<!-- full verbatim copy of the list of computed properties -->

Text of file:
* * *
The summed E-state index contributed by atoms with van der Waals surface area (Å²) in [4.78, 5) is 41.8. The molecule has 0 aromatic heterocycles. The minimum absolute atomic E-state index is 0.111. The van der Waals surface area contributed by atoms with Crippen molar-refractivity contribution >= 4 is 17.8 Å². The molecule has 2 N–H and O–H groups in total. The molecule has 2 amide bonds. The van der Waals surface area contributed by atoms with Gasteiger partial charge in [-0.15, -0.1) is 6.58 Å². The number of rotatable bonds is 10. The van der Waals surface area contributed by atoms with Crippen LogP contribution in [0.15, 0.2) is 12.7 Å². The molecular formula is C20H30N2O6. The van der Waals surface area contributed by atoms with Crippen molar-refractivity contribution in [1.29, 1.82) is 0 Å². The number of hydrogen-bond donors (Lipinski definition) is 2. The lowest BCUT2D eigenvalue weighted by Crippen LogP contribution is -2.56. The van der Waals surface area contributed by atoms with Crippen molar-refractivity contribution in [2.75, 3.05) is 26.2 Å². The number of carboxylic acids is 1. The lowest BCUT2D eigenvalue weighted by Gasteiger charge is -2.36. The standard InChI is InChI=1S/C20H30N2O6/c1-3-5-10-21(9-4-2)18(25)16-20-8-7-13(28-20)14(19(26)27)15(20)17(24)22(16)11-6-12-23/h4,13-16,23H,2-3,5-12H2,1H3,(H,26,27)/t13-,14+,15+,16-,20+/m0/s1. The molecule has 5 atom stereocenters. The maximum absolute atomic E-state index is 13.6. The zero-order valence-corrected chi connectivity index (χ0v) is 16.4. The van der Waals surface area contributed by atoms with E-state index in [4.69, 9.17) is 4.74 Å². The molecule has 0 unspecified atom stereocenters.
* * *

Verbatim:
The summed E-state index contributed by atoms with van der Waals surface area (Å²) in [4.78, 5) is 41.8. The molecule has 0 aromatic heterocycles. The minimum absolute atomic E-state index is 0.111. The van der Waals surface area contributed by atoms with Crippen molar-refractivity contribution >= 4 is 17.8 Å². The molecule has 2 N–H and O–H groups in total. The molecule has 2 amide bonds. The van der Waals surface area contributed by atoms with Gasteiger partial charge in [-0.15, -0.1) is 6.58 Å². The number of rotatable bonds is 10. The van der Waals surface area contributed by atoms with Crippen LogP contribution in [0.15, 0.2) is 12.7 Å². The molecular formula is C20H30N2O6. The van der Waals surface area contributed by atoms with Crippen molar-refractivity contribution in [1.29, 1.82) is 0 Å². The number of hydrogen-bond donors (Lipinski definition) is 2. The lowest BCUT2D eigenvalue weighted by Crippen LogP contribution is -2.56. The van der Waals surface area contributed by atoms with Crippen molar-refractivity contribution in [2.75, 3.05) is 26.2 Å². The number of carboxylic acids is 1. The lowest BCUT2D eigenvalue weighted by Gasteiger charge is -2.36. The standard InChI is InChI=1S/C20H30N2O6/c1-3-5-10-21(9-4-2)18(25)16-20-8-7-13(28-20)14(19(26)27)15(20)17(24)22(16)11-6-12-23/h4,13-16,23H,2-3,5-12H2,1H3,(H,26,27)/t13-,14+,15+,16-,20+/m0/s1. The molecule has 5 atom stereocenters. The maximum absolute atomic E-state index is 13.6. The zero-order valence-corrected chi connectivity index (χ0v) is 16.4. The van der Waals surface area contributed by atoms with E-state index in [4.69, 9.17) is 4.74 Å². The molecule has 0 unspecified atom stereocenters.